Make Architecture



5 – CNC Milled parametric shelves

My goal for this project was to make a version of Nomadic Furniture… shelves that could be simply dis-sembled and reassembled and have a very digital character.  I looked at the work of GT2P and DBP and pursued my own, smaller version of this type of shelf.


  • one sheet of unfaced plywood at 4’x4′ and 1/2″ thick
  • L-brackets and screws for wall mounting


  • design in rhino
  • create cutsheets in CAD
  • open the cut files (pictured below) and set up on CNC with 1/4″ endmill bit
  • add dogbones to connection slots in the ShopBot software before cutting
  • fix material to cutting bed and watch while it cuts pieces out
  • assemble by hand, hopefully without a mallet


I started this project by deforming a 3’x2′ plane in Rhino using control points.  I then ‘rebuilt’ the surface, ‘extractwireframes’, and extruded those lines into planes.  I was able to make further adjustments in CAD to smooth certain curves and make the slot joints.

This was a very straightforward pattern to cut on the CNC.  I used a .47″ slot width for our material which measured .48″ thick with calipers.

Unfortunately I didnt make any markings on the pieces to orient them for assembly.  With enough guesswork/time, you could assemble this correctly without markings since every joint is unique.  With so many joint fittings per piece however, a slot with more tolerance would have been helpful!

all the pieces stacked up in a pile.  you can even carry this on your bike!

pieces layed out pre-assembly.

dogbones done on the shopbot.

the first attempt at assembly didn’t go so well, the joints were too tight and there were too many of them.  I think a .47″ tolerance works for a small slot/slot joint or a box joint but some of these joints are 6″ long so there was too much resistance.

the fix:  sanding with a dremel inside the slots and on some of them bandsawing 1/32″ of material out to widen the slots.  this worked great!  there are so many joints that loosening a couple didn’t compromise the integrity of the whole.

assembly photos and wall mounted photos follow.

terrain shelf cutfile


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Instructor: Nick Gelpi TA: Skylar Tibbits TA: Varvara Toulkeridou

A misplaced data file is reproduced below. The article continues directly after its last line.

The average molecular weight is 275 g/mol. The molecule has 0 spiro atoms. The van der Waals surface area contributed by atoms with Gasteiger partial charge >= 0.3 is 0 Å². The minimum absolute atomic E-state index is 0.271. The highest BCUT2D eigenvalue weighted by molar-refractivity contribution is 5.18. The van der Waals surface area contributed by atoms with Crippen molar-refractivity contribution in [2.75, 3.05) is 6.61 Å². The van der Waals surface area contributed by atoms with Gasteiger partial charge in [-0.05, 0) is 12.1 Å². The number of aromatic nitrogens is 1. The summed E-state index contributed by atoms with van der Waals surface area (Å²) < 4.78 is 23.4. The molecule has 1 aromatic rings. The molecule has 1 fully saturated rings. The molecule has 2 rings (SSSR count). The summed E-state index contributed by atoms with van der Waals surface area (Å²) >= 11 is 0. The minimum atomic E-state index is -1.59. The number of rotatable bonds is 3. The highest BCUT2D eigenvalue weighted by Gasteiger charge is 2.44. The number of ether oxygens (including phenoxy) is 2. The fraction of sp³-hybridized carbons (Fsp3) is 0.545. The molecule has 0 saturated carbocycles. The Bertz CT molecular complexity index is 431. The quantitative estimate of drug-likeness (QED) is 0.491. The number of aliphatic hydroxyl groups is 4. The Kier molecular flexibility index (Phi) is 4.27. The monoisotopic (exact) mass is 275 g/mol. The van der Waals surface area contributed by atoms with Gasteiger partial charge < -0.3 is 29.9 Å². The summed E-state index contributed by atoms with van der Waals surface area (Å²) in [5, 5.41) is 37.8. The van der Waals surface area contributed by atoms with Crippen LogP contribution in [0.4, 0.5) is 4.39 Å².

Class Times, Monday, 1-4pm - room 5-216
4.184 is an intensive introduction to methods of making explored through a wide range of brief but focused 1-week exercises. We'll engage the real and leave behind representation in the focused context of this class gaining skills for utilizing a range of fabrication machines and technologies from lasercutting, waterjet, 3D printing, welding, formworking-molding, casting, gears, joints and composites.
In this workshop we'll constrain ourselves to the territory of the 1:1. Students will represent architectural constructions at full scale and develop a more intimate relationship with technology by engaging the tools and techniques that empower us. We will gain access to the most cutting edge machines and technologies in the MARS lab at the Center for Bits and Atoms.
The second layer of information for this course will be to look at a series of case studies in which construction methods and technologies have played a dominant role in the design process .
Over the past 20 years, architects have focused on the technology of representation to create new ideas of what architecture could be. Looking back today, much of that research failed to substantially change the way we design buildings by focusing on apriori formal configurations. This class makes the contention that this failure comes from a lack of considerations of the potentials within fabrication knowledge. We look to the future of what building might become, given the expanded palette of personalize-able technologies available to us as architects. Students will participate in curious technological and material investigations, to discover the potentials, known and unknown, for these various technologies.
The sub-disciplines of what's drawn and what's built have been compartmentalized and disassociated as the representational tools of architecture have distanced themselves from the techniques of making. At the same time the technologies for “making” in architecture have provided us with new possibilities for reinventing how we translate into reality, the immaterial representations of architecture.


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